Questions from Reflection #4 – How can we get a critical mass of people to our Friday night services to begin Shabbat together in joyous song and praise? How can we come together to help instill in each of us this neshama yetera, a second soul?
Question from Reflection #5 – Where is our enthusiasm? How do we express it? Can we do more?
Enthusiasm is Contagious
By Rabbi Laurence Rosenthal
August 10, 2016 | 6 Av 5776
We've all experienced it before. Maybe at a sporting event, maybe at a rally – enthusiasm. There is something really special about being around others who are excited about what they do and how they do it. Most of the time our awareness of enthusiasm is when it's over the top. For example, being at a ballgame when the people sitting in the next row are painted from the waist up in team colors. You might not be inclined to paint yourself, but having that person near you adds to the experience. Those expressions of enthusiasm – the Braves' tomahawk chop, the wave, the traditional 'charge' chant – make the experience fun, engaging and meaningful. It's the sum total of these experiences that keep us buying tickets year after year rather than watching the game on TV in the comfort of our own homes. With today's television graphics, replay, commentary and camera angles, the view of the game from our homes far outshines the view from the stadium seats. However, Crazy Painted Guy doesn't make house calls so we buy a ticket and trek down to the stadium for the experience.
We also know the power of enthusiasm when it is more subtle, but still powerful: a co-worker who loved her job; a college professor who loved the subject. These sorts of enthusiastic expressions are contagious and draw us closer to the subject and also to each other. We all know what this is like and the impact that enthusiasm has on us. Like you, I have my own stories.
It is a bit of a wonder that I am a rabbi today. If you saw me in high school you wouldn't have voted me 'most likely to be clergy.' I had hair down to my waist, I played speed metal drums (that's very loud rock and roll, for those unfamiliar), and the pursuit of philosophical truth and spiritual fulfillment wasn't high on my goals back then. I have spent a lot of time reflecting on my childhood to uncover the root cause of my drastic switch from aspiring rock and roll star to rabbi of a congregation in Atlanta, GA.
When I reflect, it really comes down to the kindness and care of enthusiastic people. The list of such folks is long, but there was an early individual who I thought about recently. My Hebrew School librarian. Yes, you read me right. Not a regular librarian or a public school librarian – a librarian in a religious school. I am sure many of us didn't even know that our religious schools had a librarian but mine did. I am not talking about somebody who I would see, year after year, week after week. No. I only remember one occasion that I was in her presence. I don't even remember her name, but for some reason the impression was indelible.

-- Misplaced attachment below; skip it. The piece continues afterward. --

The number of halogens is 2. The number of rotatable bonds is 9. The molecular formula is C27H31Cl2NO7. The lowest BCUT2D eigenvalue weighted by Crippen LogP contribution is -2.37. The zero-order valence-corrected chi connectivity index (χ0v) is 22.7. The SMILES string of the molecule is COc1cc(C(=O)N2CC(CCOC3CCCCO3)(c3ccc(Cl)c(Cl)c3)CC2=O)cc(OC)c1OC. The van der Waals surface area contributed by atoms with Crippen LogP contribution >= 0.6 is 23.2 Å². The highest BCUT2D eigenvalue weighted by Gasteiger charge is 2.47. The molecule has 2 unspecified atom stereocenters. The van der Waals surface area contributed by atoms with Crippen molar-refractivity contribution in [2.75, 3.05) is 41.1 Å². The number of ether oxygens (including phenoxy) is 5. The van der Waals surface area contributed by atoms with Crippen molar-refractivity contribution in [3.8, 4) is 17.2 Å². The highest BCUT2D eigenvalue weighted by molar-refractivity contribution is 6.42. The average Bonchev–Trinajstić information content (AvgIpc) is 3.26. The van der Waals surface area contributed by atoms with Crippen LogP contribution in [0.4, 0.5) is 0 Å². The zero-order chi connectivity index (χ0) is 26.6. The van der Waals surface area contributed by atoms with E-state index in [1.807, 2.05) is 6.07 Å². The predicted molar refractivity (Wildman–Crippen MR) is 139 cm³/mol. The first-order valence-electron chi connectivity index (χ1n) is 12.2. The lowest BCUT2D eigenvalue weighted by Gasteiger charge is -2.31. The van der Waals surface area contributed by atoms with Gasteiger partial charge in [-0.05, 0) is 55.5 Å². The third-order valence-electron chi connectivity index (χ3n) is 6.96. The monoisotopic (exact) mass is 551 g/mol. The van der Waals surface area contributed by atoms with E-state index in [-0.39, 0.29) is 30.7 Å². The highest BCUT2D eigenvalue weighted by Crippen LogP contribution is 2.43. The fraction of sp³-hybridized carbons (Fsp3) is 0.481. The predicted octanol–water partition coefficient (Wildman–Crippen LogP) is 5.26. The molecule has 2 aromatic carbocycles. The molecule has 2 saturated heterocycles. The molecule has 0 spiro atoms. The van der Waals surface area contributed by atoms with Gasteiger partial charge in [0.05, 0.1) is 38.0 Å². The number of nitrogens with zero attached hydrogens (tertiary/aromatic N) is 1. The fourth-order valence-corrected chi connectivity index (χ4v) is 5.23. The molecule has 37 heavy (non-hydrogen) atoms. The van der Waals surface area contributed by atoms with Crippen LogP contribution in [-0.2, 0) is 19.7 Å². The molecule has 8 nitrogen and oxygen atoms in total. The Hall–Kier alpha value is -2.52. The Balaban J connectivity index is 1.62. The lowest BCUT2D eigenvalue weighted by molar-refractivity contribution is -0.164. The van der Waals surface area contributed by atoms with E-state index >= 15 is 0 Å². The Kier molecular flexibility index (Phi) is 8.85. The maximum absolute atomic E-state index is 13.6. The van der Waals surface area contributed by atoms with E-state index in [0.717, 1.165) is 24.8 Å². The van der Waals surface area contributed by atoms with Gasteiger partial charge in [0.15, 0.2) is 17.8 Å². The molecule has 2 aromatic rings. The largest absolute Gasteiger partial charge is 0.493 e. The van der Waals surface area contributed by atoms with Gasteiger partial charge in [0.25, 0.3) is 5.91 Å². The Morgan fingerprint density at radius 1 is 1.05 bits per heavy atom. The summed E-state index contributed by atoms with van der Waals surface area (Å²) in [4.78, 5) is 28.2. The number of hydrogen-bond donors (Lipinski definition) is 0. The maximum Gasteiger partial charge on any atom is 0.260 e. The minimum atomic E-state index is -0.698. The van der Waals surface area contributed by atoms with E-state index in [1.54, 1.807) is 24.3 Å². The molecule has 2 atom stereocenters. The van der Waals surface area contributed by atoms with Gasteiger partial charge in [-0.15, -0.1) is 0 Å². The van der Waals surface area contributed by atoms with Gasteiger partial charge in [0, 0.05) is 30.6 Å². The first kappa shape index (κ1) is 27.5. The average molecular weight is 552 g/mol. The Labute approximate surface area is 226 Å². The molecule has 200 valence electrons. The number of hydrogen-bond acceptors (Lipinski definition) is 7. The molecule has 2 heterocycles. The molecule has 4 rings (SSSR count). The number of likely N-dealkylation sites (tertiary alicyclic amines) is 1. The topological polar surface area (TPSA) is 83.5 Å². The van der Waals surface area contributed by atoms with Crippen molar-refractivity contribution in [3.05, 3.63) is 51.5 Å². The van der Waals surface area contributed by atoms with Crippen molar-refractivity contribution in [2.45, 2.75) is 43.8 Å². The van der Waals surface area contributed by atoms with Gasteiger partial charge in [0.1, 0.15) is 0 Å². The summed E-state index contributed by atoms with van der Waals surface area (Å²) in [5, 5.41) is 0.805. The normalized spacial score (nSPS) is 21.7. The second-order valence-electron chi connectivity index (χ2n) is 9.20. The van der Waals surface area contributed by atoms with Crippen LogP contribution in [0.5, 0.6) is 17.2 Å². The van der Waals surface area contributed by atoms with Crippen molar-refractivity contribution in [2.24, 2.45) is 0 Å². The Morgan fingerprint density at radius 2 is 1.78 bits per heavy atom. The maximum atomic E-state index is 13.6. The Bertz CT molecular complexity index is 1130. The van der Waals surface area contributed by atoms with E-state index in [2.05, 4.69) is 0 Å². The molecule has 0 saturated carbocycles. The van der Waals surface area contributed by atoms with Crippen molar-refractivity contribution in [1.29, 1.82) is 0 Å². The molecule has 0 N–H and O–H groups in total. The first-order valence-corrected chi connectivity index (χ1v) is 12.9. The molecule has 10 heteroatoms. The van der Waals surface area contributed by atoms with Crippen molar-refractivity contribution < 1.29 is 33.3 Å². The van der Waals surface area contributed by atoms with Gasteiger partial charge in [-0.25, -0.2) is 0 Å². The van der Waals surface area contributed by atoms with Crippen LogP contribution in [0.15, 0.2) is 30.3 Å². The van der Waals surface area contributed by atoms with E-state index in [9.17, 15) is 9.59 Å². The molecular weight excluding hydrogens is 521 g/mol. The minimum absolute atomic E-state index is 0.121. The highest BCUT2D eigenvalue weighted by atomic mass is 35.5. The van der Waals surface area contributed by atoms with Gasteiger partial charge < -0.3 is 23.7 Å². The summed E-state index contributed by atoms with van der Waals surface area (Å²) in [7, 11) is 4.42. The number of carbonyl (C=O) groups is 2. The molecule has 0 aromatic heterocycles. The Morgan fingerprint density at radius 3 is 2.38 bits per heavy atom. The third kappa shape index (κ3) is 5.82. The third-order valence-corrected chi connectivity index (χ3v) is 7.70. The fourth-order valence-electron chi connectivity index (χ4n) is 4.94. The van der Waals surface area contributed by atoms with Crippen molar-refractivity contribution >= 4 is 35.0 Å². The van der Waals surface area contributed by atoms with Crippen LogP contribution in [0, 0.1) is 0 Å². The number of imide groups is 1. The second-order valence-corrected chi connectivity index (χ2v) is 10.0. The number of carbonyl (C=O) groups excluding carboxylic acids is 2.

I was in kindergarten, maybe first grade. It was a decent size library – kind of like the AA's library. We all sat on the floor in a circle and waited for the librarian to come in and read us a story. I don't remember the story but I remember her. Really big glasses, curly, poufy hair, short and stout – she was a real character. But more than her looks, she was enthusiastic. As she read to us, she climbed up onto one of the tables and began acting out the tale. I was riveted.
If you have ever been in my study, one thing is immediately clear – I love books. Being surrounded by wall to wall, double stacked books – floor to ceiling – makes me feel comforted, inspired and open to any possibility. Books are not something often loved and adored by a dyslexic. However, through all my challenges with reading and comprehension, I have retained a love for books that far surpasses my experience with them. Clearly, somebody else's enthusiasm for books made an impression. Enthusiasm makes a difference.
Camp is all about enthusiasm. During my first week here I was invited to a morning breakfast meeting with the leaders of the various eidot (groups) to talk about morning tefilah (prayer). The topic of discussion was…page numbers. Just like synagogue, camp uses a prayer book and like all books the pages are numbered. Our morning meeting didn't center on the importance of calling out the page numbers – Camp Ramah has always done that. In fact, here at camp, page numbers are only called out in Hebrew, a wonderful opportunity to teach Hebrew numbers and acclimate the kids to our leshon hakodesh – holy language. Instead, the focus of our morning discussion was the importance of calling out page numbers with enthusiasm.